ISRO will not charge any ticket for carrying the NASA instrument all the way to the Moon
NASA will get a free ride to the Moon on-board India's second lunar mission Chandrayaan-2 that is expected to lift off in July. India has accommodated an instrument from American space agency NASA and the Indian Space Research Organisation (ISRO) will not charge any ticket for carrying the foreign instrument all the way to the Moon.
Dr K Sivan, Chairman of ISRO said, "We are not charging anything for this American instrument it is being flown on a friendly basis". Interestingly, India ignored and brushed aside threats by the chief of NASA to pull out after India's satellite killer test.
The National Aeronautics and Space Administration (NASA) has supplied a special 'Laser Retro Reflector' that India has placed on its Vikram Lander. This instrument is used to accurately measure the exact distance between the Earth and the Moon. ISRO hopes to land very close to the South Pole of the Moon which is an unchartered territory.
ISRO says "this is a passive instrument" which means it will not be powered but will be used by NASA to bounce lasers it points on this special equipment from Earth. Using this special mirror, American scientists on Earth can measure the exact distance between the location of the lander and Earth.
Specialists from NASA were carting and installing the instrument on India's second Moon shot when on March 29 this year the head of NASA James F Bridenstine threatened to stop all co-operation with India. This threat came in the wake of India conducting Mission Shakti on March 27, 2019 where in using a missile India destroyed its own satellite at about 300 kilometres above Earth.
India's Chandrayaan-2 is 3.8 ton satellite with three components an orbiter, lander and rover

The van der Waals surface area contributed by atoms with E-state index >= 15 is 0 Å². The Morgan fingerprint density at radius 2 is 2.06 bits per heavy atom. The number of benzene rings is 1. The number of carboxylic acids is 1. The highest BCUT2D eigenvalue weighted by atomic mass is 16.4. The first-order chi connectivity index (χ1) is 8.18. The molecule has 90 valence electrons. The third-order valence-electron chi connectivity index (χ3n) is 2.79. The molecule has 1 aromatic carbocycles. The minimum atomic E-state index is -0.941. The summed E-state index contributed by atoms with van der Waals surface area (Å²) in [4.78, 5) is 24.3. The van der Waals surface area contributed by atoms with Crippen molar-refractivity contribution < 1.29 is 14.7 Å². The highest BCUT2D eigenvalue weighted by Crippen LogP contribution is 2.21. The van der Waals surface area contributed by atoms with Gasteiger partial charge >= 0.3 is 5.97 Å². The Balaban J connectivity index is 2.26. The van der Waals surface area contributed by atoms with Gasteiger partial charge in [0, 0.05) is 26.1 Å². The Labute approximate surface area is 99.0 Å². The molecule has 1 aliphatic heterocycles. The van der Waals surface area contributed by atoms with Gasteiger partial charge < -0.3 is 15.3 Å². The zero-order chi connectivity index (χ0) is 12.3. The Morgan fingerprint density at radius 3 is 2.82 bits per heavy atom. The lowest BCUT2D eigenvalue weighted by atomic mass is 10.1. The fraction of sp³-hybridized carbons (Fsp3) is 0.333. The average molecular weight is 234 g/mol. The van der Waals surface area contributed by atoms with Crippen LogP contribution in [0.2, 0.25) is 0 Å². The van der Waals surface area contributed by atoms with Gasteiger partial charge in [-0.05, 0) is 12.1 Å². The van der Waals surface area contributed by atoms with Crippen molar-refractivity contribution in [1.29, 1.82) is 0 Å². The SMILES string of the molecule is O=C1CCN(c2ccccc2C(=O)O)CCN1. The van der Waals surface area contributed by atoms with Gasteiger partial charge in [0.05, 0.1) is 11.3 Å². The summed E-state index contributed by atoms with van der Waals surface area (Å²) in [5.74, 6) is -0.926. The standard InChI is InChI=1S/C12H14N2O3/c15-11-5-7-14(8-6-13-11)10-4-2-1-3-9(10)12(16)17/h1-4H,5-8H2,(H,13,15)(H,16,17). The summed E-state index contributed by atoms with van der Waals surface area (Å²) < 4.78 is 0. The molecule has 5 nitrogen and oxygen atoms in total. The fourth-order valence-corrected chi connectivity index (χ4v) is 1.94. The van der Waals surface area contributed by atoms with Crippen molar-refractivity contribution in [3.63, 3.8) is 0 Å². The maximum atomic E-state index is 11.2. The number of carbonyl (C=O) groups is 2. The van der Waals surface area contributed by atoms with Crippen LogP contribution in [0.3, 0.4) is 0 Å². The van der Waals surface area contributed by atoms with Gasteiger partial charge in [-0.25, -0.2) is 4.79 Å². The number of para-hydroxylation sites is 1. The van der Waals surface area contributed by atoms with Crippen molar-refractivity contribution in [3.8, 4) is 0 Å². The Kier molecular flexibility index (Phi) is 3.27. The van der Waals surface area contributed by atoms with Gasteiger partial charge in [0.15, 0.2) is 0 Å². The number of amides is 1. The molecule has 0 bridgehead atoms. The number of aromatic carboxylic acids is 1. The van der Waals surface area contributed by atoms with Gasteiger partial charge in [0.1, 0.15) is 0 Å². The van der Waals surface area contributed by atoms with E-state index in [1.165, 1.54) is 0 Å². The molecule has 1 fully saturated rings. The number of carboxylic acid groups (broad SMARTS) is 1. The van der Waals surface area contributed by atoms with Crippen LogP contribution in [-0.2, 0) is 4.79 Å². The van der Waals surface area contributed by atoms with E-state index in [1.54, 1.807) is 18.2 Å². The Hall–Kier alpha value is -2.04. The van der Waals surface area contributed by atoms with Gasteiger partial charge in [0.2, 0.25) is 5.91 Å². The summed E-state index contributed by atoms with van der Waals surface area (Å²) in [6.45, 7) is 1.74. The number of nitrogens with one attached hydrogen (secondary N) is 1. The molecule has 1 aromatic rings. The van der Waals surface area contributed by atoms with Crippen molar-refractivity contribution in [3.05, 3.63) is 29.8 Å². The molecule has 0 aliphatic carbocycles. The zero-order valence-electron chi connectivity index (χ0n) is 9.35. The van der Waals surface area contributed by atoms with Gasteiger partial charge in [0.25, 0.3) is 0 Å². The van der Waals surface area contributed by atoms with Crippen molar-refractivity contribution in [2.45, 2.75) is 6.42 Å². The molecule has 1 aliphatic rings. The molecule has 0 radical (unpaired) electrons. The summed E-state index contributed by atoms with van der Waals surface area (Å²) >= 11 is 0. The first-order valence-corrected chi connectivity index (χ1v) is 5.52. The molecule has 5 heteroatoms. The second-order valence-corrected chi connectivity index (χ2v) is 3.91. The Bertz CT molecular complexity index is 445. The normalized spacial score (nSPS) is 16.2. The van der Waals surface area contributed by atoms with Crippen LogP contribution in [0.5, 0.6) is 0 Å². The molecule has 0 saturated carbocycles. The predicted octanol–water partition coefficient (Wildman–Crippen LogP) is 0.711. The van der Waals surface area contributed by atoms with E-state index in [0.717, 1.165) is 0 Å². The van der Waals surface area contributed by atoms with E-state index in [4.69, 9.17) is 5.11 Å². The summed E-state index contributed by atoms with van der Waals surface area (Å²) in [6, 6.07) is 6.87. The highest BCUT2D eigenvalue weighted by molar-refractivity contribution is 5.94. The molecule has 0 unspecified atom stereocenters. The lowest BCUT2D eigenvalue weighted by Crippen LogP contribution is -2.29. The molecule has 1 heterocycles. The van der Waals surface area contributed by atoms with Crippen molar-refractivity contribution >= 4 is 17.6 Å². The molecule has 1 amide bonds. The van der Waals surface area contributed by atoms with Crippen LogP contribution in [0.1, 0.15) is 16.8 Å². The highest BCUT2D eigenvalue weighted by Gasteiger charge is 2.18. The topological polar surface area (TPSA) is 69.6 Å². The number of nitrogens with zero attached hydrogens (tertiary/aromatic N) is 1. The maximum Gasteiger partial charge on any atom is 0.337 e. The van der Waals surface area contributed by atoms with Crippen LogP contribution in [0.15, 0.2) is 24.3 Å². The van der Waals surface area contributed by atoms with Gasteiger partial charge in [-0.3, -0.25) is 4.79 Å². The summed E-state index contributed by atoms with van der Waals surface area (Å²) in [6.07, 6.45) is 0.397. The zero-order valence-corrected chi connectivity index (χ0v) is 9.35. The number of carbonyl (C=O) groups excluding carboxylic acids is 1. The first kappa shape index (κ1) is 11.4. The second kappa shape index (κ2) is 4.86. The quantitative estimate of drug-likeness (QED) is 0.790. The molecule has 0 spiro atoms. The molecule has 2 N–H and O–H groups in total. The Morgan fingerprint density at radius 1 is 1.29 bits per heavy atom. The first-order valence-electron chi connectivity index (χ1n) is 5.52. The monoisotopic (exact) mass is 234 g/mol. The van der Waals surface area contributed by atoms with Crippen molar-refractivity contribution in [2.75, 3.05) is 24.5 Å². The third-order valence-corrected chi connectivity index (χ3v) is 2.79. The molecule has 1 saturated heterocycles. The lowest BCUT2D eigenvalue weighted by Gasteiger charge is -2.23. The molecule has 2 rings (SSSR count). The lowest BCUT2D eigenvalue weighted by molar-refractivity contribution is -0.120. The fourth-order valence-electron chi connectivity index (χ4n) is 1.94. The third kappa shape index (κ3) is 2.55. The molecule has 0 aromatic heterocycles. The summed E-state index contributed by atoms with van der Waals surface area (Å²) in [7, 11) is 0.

Mr Bridenstine had described India's anti-satellite weapons test as 'terrible-terrible' since according to him it created space debris that could threaten the astronauts inhabiting the International Space Station. Subsequently the NASA chief meekly withdrew his ominous threat after The White House intervened. Recently, the head of defence research in India, Dr G Satheesh Reddy confirmed that "the threat from space debris because of Mission Shakti had all but minimised since most debris would have dissipated by now".
India's Chandrayaan-2 is 3.8 ton satellite with three components an orbiter, lander and rover. There are 13 Indian scientific experiments or payloads that will be flown to the Moon on this Rs 800 crore mission. ISRO has announced that the mission will lift off between July 9-16, 2019 and preparations are on track for the Geosynchronous Satellite Launch Vehicle Mark III or GSLV Mk III also dubbed "The Bahubali" to successfully coast India's second mission to Moon.
Initially, the Chandrayaan-2 was to be a totally indigenous mission but in July 2018 NASA inched its way in to get this laser retro reflector accommodated on the lander. After much deliberation ISRO decided to accommodate it in September 2018.
India's first mission to the Moon Chandrayaan-1 was flown in 2008. It had also flown two NASA instruments to the Moon again free of cost. It was one of the American instruments which made the startling discovery of the presence of water molecules on the lunar surface, a finding that changed the geological history and understanding of the Moon.
The laser retro reflector has been flown several times to the Moon even during Apollo missions and most recently a similar instrument was carried on the Israeli Moon craft Beresheet that crash landed on the Moon on April 11, 2019. Mr Sivan says NASA wants to take statistically as many readings of the exact distance between the Earth and the Moon hence the instrument is being flown once again.
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